Conversely, the 240 mm penetration on the HEAT round is capable of dealing with anything the Sav m/43 can encounter, even the heaviest of tanks. Hitting accurately with the low velocity shells will take practice, but since HEAT shells do not lose penetration with distance, the Sav m/43 is capable of crippling or destroying even the heaviest tanks at long range.
The side and rear armour is very thin (10-15 mm), and is very vulnerable to even heavy machine gun and autocannon fire. Exposing it to the enemy will lead to a quick demise, especially against the extremely common .50 cal M2 heavy machine gun found on a lot of American tanks.
Pros and cons
- Extremely high penetration HEAT round
- Decent frontal armour
- Good gun depression
- Decent mobility once fully upgraded
- Low velocity shells that are difficult to hit with at long range
- Very thin side, roof, and rear armour, especially the engine deck
- Useless stock APBC solid shot
- Poor reverse speed
- Long reload time
In March of 1940, Sweden ordered about 90 TNH tanks (known as the Panzer 38(t) in German service) from ČDK, but Germany, which had occupied Poland in 1938, confiscated the tanks for its own use as the Panzer 38(t) Ausf. S. Sweden still needed the light tanks, and after negotiations the Swedish manufacturer Scania-Vabis was allowed to produce them under license, and compensation for the lost tanks. Sweden ordered 116 Strv M/41 SI in June, 1941, and in June of 1942 Sweden ordered 122 Strv M/41 SII. The last 18 Strv M/41 SII were built as the Sav M/43 in 1944. Another 18 Sav M/43 were purpose-built afterwards. The Sav M/43 was a casemate assault gun made by removing the turret of the Strv M/41, and adding a casemate superstructure, initially housing a 75 mm gun. The 75 mm gun was replaced by a 105 mm M/44 Bofors cannon. The Sav M/43 served in artillery units until 1951, when they were given to armoured units instead. They served until 1973.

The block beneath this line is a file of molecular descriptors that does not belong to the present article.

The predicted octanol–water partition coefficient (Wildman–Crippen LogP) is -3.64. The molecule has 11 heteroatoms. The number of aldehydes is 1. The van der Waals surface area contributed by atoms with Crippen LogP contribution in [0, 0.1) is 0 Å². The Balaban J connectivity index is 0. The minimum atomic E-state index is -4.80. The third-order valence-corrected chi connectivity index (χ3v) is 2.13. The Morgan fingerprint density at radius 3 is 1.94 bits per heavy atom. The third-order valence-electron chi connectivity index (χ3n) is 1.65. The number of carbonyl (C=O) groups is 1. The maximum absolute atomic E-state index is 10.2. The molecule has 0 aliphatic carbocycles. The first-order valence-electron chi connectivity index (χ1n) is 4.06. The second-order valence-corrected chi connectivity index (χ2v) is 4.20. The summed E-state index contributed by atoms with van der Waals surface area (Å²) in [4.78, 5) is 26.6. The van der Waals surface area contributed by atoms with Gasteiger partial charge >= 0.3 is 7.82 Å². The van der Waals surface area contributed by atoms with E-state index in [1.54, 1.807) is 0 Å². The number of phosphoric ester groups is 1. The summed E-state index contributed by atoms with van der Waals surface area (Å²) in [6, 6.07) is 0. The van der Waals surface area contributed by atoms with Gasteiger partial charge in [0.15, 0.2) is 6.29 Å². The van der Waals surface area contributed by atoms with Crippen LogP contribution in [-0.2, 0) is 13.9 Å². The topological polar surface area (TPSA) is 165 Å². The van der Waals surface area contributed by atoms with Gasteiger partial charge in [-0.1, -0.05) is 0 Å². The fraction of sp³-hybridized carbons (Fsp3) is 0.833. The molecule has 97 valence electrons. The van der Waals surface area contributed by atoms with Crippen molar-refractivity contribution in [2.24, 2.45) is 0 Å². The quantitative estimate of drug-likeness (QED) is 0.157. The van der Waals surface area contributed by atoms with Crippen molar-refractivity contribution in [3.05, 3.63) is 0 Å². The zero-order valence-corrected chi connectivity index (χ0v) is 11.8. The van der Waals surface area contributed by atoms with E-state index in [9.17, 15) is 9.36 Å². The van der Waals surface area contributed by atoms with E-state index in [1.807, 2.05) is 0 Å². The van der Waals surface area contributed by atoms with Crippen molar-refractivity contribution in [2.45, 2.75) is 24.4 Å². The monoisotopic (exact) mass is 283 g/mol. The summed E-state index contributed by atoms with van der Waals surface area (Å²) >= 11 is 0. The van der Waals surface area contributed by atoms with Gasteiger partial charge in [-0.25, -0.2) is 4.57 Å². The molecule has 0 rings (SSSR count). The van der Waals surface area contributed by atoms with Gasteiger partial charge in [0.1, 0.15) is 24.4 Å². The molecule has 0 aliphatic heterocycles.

In 1942, Sweden began developing a new SPG built on a modified chassis from the Czech LT vz.38, better known as the Pz.38(t) in the German army. This new SPG was supposed to be equipped with the 75mm L/31 cannon that was already in production. By autumn of 1942, a wooden model of the planned vehicle had been created and, after a number of improvements, the project advanced to manufacturing prototypes. Exactly one year later, in October of 1943, testing began. The SPG passed with flying colours and hit assembly lines under the designation Sav m/43 (short for "Stormartillerivagn", Swedish for "assault artillery carriage"). A little later, a version with a 105mm gun came out, and, by the end of 1946, all m/43 SPGs had been re-equipped with this new cannon. The Swedish army had used this SPG until the early 70's. From the moment it entered military service until the end of the Second World War in Europe, the Sav m/43 vehicles were grouped by the Norwegian border and then assigned to infantry units as fire-support vehicles when the army was reorganised.
Links to the articles on the War Thunder Wiki that you think will be useful for the reader, for example:
- reference to the series of the vehicles;
- links to approximate analogues of other nations and research trees.
- Stormartillerivagn m/43. (2020, March 6). In Wikipedia. https://en.wikipedia.org/w/index.php?title=Stormartillerivagn_m/43&oldid=944240648
- Moore, Craig. (2016, September 9). Sormartillerivagn m/43. Tank Encyclopedia. https://tanks-encyclopedia.com/ww2/sweden/stormartillerivagn-m43-105mm-spg.php
|Sweden tank destroyers|
|Strv m/41 Derivatives||Spj fm/43-44 · Sav m/43 (1944) · Sav m/43 (1946) · Pvkv II|
|Ikv 72/103||Ikv 72 · Ikv 103|
|Pvkv m/43||Pvkv m/43 (1946) · Pvkv m/43 (1963)|
|ATGM||UDES 33 · Pvrbv 551|